Our home galaxy, the Milky Way, is estimated to have 400 billion stars, give or take 200 billion, but less than 6,000 (also an estimate) are visible from dark locations without telescopic aide- and only part of this number can be seen during any single night. Some are dim but close, others are bright but remote and many are partially hidden behind veils of dust so their splendor only hints at their distance. Therefore, the placement of the stars and their brilliance in the sky creates a completely random distribution of bright pinpoints overhead that people have, nonetheless, grouped into familiar patterns called constellations. This affinity for recognizing or imagining designs also extends to the objects in space that can only be seen through telescopes or in photos with long exposures such as this article’s featured picture that, many believe, resembles a flower.
Humans are pattern seeking, storytelling beings. It is almost impossible for us to look out at nature and not find some sort of pattern that can spawn a tale. That’s what myths and stories are all about- giving some meaning to an identifiable arrangement. Almost all ancient cultures, regardless of their location, grouped the stars into designs that reminded them of their mythology, animals or everyday objects. For example, as far back as 6,000 years ago, cuneiform texts found in the valley of the Euphrates River described a lion, a bull, and a scorpion in the sky. Orion, the constellation of the hunter, has a history dating even earlier than 4,000 BC. However, many civilizations in antiquity saw different sets of objects. The ancient Chinese, the Babylonians, the Mayans and the Aztecs each populated the skies with visions rooted in the beliefs and priorities of their cultures. Similar patterns tended to overlap– such as the constellation Capricornus, for example. The ancient Aztecs interpreted the constellation as a whale; the Indians saw an antelope; the Assyrians called it a goatfish while the ancient Greeks said it was a gate for the gods.
Many of our constellations are handed down from the ancient Greeks who probably adopted them from the Babylonians and Sumerians. More than a few modern designations are based on a list compiled by the Roman astronomer, Claudius Ptolemy, who lived in Alexandria, Egypt. He grouped over one thousand stars into forty-eight constellations during the second century A.D. His compilation, called The Almagest, formed the basis for the modern list of eighty-eight constellations officially designated by the International Astronomical Union (IAU) in 1930.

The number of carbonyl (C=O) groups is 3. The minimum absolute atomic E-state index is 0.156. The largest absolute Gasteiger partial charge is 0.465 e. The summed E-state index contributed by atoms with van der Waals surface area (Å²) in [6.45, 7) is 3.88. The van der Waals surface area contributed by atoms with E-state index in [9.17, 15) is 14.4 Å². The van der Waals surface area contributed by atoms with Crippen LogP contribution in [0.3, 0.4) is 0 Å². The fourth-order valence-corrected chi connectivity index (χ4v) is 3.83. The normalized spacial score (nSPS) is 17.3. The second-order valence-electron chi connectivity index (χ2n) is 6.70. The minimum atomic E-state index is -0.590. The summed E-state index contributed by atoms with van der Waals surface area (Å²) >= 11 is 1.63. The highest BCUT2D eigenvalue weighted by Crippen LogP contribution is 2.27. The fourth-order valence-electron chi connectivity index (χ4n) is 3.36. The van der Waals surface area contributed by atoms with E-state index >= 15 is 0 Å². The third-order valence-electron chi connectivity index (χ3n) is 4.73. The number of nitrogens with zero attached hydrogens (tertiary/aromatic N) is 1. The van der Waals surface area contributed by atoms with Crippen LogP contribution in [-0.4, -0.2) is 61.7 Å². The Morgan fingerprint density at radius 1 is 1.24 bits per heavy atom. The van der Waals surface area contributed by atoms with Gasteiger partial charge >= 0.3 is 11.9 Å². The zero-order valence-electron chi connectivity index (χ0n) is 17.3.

Today, twenty-nine objects, nineteen land animals, fourteen men and women, ten sea creatures, nine birds, two insects, two centaurs plus a serpent, a dragon, a flying horse, a river and even a head of hair have been placed into the night sky. The IAU also extended the boundaries for each constellation so that every part of the firmament fell within a designated star grouping. From an astronomer’s perspective, constellations are a method of referencing a defined piece of the real estate above.
But, Ptolemy did not discover the constellations. No one did. They were most likely invented by farmers who needed to recognize the seasons for planting and reaping and by hunters as a way to avoid becoming lost when pursuing game on extended hunting forays. The human mind has an affinity for detecting patterns out of apparent chaos. This adaptation is the result of our evolution- it enabled us to find food, recognize friends from enemies and, in short, to survive as a species. The constellations, therefore, are a mnemonic, or memory device, that enables us to break the night sky into chunks that can be more easily recognized.
Our natural ability to connect dots together is also being heavily researched by the security industry and law enforcement agencies in an effort to devise a method that will enable computers to recognize facial patterns of criminals and terrorists. This technology holds much promise although, to date, it has not been proven effective. At the same time, it has attracted a host of critics who are concerned about personal privacy and civil liberties.
Interestingly, the image that accompanies this article of NGC 7023, located in the northern constellation of Cepheus, gained its common name only relatively recently. Astronomer Tony Hallas tells a story that occurred several years ago, before digital photography replaced film, when his wife and fellow astronomer, Daphne, saw a (then) new enhanced color film version of this nebula and exclaimed that it reminded her of an Iris! That event may have become all but forgotten to many but the name has remained as others confirmed Daphne’s association between the shape and colors of this star forming region and the delicate petals of a newly opened spring flower.
Other deep space objects also remind people of familiar things and places such as the North American Nebula, featured here earlier this summer.
The brilliant star near the center of this picture is young, very hot and, in relative terms, was only recently created. The cloud from which it formed still surrounds this young Sun but is being blown away by the push of star’s massive radiation. This beautiful new picture, taken by Tom Davis, shows the way it looked 1,300 years ago due to the distance that separates it from Earth and the speed that light travels.
Tom produced this image from his private observatory in Inkom, Idaho using a 10-inch telescope and an 11 mega-pixel astronomical camera. The total exposure required almost six hours.
Do you have photos you’d like to share? Post them to the Universe Today astrophotography forum or email them, and we might feature one in Universe Today.
Written by R. Jay GaBany